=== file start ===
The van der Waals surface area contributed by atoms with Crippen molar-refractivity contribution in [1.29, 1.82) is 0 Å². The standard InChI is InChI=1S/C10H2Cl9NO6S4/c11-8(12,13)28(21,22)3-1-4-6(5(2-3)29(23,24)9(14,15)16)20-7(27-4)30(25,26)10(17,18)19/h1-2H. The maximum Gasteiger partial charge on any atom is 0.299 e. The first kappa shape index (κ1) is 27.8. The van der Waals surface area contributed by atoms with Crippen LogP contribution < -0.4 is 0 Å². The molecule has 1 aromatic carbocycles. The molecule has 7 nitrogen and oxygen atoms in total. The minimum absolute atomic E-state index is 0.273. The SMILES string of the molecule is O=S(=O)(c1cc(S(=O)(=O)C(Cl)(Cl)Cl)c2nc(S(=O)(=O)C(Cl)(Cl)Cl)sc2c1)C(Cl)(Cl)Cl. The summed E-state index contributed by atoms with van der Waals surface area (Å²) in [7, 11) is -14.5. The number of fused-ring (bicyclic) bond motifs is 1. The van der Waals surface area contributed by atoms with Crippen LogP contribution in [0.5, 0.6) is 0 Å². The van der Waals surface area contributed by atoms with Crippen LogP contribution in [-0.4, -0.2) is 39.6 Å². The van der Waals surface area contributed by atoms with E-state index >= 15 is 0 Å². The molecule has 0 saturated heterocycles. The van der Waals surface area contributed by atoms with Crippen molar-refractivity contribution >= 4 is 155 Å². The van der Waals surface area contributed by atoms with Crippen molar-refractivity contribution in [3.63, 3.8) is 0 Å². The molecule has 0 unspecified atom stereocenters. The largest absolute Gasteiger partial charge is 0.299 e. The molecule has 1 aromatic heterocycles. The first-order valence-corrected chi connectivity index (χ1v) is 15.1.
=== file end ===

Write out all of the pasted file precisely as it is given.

The van der Waals surface area contributed by atoms with Crippen molar-refractivity contribution in [1.29, 1.82) is 0 Å². The standard InChI is InChI=1S/C10H2Cl9NO6S4/c11-8(12,13)28(21,22)3-1-4-6(5(2-3)29(23,24)9(14,15)16)20-7(27-4)30(25,26)10(17,18)19/h1-2H. The maximum Gasteiger partial charge on any atom is 0.299 e. The first kappa shape index (κ1) is 27.8. The van der Waals surface area contributed by atoms with Crippen LogP contribution < -0.4 is 0 Å². The molecule has 1 aromatic carbocycles. The molecule has 7 nitrogen and oxygen atoms in total. The minimum absolute atomic E-state index is 0.273. The SMILES string of the molecule is O=S(=O)(c1cc(S(=O)(=O)C(Cl)(Cl)Cl)c2nc(S(=O)(=O)C(Cl)(Cl)Cl)sc2c1)C(Cl)(Cl)Cl. The summed E-state index contributed by atoms with van der Waals surface area (Å²) in [7, 11) is -14.5. The number of fused-ring (bicyclic) bond motifs is 1. The van der Waals surface area contributed by atoms with Crippen LogP contribution in [0.5, 0.6) is 0 Å². The van der Waals surface area contributed by atoms with Crippen LogP contribution in [-0.4, -0.2) is 39.6 Å². The van der Waals surface area contributed by atoms with E-state index >= 15 is 0 Å². The molecule has 0 saturated heterocycles. The van der Waals surface area contributed by atoms with Crippen molar-refractivity contribution >= 4 is 155 Å². The van der Waals surface area contributed by atoms with Crippen molar-refractivity contribution in [3.63, 3.8) is 0 Å². The molecule has 0 unspecified atom stereocenters. The largest absolute Gasteiger partial charge is 0.299 e. The molecule has 1 aromatic heterocycles. The first-order valence-corrected chi connectivity index (χ1v) is 15.1.